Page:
GEORGE & GLADYS WERNER'S SKATING ERA (1940-1970)
(AS AMATEURS -- IMAGINE BEING TAUGHT FREE FOR 5 YEARS BY A TOP ICE PROFESSIONAL)
I have to begin with how we started to skate when we were 15 and 16 years old. I always went to Hillside Rollerdrom in Queens, New York, on Saturdays with my girlfriends and we always had a great time. One Saturday, a man by the name of JOSEPH CARROLL (who on ice had produced Senior Dance Champions for many years) and wrote the "Carroll Swing Foxtrot" and "Carroll Tango" happened to come into the rink and he called George and myself over after we did a "Couples Only" number. We did not know any dances, how to turn, or even skate backwards, but he explained to the both of us that he would like to teach us FREE for 2 hours each day and then we had to practice 2 hours that same day also. He wanted to prove that he could "make roller dance champions in Senior Dance on the rollers as well as on ice." We asked him why he picked us out and he said, "I want someone who knows nothing and Gladys, you have had ballet training as I saw the pointed toes in your free leg positions and George, you are very powerful and look like you have skated previously." George was an ice hockey skater for Jamaica High School.
Just imagine the workouts we had as we had to take tests on all the lower dances to skate Senior Dance and learn all the Gold Dances as well. Mr. Carroll stressed posture and power very much in everything we did, and he was so fussy on turns that they be really good. We even had to pass some figure tests to satisfy him.
Well, we worked out every day 4 hours and it was amazing how we progressed. He made us enter the Senior Dance Championships in 1941 against all the great Mineola Skating Rink champions and other good teams and to our amazement we won 5 firsts in Senior Dance. What an upset that was!
Not only did Mr. Carroll make us champions that year, 1941, but also 1942, and 1946 after George got out of the Army Air Force in 1945. The years in between George was over in Europe flying 50 missions in a B-17.
We also were the first ones to take our GOLD MEDAL PROFICIENCY TEST on the ice or rollers in 1942 in Twin City Arena in Elizabeth, New Jersey. We had all ice judges and it was a marathon as they did not want a roller skater to be the first Gold Medalists but they passed us after about 3 hours of heavy skating. Then, you had to skate every dance 3 minutes and sometimes alone also.
When Mr. Carroll passed away in 1946 with pneumonia because of his ice teaching, we then turned Professional ourselves in 1947 and were teaching in Mineola Skating Rink.
(OUR PROFESSIONAL CAREER AT MINEOLA SKATING RINK AND LEVITTOWN ARENA)
We started teaching at Mineola Skating Rink and we were 2 of the 5 Professionals there. We not only taught private lessons but CHILDREN'S CLASSES (with over 100 children), GIRL AND BOY SCOUT BADGE CLASSES, PROFICIENCY TEST CLASSES, and a FIGURE CLUB on Sundays.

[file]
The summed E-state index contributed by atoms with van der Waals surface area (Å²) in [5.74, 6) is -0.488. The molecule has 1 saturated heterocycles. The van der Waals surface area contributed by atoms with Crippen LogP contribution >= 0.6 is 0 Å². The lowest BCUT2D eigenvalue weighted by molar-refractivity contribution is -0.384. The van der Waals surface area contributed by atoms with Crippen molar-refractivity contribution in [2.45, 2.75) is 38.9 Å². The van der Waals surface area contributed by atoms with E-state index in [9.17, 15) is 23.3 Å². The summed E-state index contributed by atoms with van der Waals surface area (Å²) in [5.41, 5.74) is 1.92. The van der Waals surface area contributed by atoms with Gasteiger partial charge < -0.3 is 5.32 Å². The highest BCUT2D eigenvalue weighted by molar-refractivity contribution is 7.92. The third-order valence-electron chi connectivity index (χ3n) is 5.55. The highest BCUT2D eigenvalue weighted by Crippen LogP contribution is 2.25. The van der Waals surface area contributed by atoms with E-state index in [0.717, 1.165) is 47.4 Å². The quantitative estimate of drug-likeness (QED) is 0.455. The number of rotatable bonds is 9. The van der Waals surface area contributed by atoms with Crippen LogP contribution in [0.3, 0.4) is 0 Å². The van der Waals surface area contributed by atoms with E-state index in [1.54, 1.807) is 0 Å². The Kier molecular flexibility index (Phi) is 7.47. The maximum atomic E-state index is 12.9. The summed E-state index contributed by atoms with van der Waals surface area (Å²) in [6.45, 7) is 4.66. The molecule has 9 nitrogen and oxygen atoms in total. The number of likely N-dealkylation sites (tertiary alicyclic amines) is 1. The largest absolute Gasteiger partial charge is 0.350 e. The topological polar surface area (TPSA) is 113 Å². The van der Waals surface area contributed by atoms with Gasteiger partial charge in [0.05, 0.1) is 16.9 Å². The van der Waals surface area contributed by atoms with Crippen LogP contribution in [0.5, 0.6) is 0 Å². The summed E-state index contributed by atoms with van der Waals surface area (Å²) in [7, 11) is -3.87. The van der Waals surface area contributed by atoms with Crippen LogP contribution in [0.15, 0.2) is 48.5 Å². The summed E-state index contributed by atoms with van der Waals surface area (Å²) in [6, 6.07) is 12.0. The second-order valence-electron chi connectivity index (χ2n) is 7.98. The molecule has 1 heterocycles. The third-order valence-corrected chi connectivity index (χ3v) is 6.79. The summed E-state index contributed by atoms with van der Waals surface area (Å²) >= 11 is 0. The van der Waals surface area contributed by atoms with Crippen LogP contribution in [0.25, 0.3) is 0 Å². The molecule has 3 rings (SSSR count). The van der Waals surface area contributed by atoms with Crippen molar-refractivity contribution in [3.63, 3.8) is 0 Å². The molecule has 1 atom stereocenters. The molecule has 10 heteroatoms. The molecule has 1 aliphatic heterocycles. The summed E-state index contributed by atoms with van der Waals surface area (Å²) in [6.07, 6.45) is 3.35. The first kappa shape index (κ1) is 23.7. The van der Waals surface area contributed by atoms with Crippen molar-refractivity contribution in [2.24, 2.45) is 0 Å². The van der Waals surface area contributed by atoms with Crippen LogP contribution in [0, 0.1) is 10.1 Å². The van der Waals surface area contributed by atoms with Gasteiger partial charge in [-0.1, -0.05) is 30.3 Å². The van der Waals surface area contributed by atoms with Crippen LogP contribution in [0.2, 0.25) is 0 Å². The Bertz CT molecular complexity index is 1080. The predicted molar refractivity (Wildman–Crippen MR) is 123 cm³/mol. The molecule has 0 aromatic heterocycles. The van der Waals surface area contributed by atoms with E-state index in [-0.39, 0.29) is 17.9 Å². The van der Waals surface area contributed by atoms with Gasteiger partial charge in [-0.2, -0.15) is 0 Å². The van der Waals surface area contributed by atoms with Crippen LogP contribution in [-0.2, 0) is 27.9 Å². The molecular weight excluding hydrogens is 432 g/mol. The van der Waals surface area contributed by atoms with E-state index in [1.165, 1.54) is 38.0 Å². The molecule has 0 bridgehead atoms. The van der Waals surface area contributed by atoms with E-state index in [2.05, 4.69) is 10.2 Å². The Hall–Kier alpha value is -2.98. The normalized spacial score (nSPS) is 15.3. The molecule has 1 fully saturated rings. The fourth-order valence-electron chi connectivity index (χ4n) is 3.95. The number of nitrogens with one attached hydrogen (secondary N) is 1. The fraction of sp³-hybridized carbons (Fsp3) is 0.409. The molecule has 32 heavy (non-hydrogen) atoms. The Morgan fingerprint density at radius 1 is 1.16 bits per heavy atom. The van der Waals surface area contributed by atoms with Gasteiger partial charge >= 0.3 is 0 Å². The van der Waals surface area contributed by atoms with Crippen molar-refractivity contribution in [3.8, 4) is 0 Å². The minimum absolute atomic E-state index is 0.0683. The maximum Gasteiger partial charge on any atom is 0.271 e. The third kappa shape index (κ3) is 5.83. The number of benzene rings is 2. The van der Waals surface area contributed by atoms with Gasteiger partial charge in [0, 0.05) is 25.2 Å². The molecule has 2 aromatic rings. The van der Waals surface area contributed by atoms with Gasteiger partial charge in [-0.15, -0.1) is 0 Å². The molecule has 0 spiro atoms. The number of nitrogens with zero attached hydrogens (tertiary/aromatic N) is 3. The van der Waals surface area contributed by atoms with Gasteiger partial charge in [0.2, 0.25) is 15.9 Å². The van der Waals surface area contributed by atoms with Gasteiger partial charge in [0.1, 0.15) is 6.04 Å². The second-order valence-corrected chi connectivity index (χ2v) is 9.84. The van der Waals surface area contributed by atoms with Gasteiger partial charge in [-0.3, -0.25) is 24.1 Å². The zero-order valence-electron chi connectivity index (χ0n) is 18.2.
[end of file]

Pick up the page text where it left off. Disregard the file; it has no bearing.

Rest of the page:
One thing that we did which many Pros didn't do, we even taught sometimes in a session how to stop on rollers and an easy dance FREE to the public to get them interested and come back. We also skated at least 2 sessions a week in the evening and most of our lessons would come down as we helped them FREE then. At Mineola Skating Rink, if you were in the Figure Club, you had to purchase 2 session tickets a week to skate as you could then come down and practice any time in the rink FREE. Our evening sessions had about 1,000 skaters and about 4 Floor Guards employed always keeping the crowd skating safely and not fast.
We especially liked putting on shows (Carnivals, skating shows at Jones Beach State Park, and even Macy Day Parade shows on Thanksgiving). Our skaters enjoyed this the most as they could display their talent without being judged in a meet. Our shows at Mineola Rink got so popular that we had to put bleacher seats up. The money that was made helped to send our skaters to Nationals. The Rink was always closed on Monday evenings and that was when the shows were put on.
George was appointed COACH OF THE WORLD TEAM for many years and, of course, I helped out. We went to Italy, Spain, England, etc. and met many great skaters and professionals from all the European countries.
I want to mention one thing that I enjoyed doing even more than making champions and that was helping a cerebral palsy young lady skate and helping her in her basement on a cement floor, a pupil with one arm, and even a private lesson with a blind girl. To see how much these pupils enjoyed doing something that they thought they never could do was so rewarding to me.
I'll close before I write a book but I must say in closing that SKATING WAS OUR LIVES AND WE ENJOYED EVERY MINUTE OF IT.
We want to especially thank Jim Kohl for restoring all these wonderful moments and it is so great to view his superb web site. THANK YOU JIM FOR ALL YOUR HARD WORK!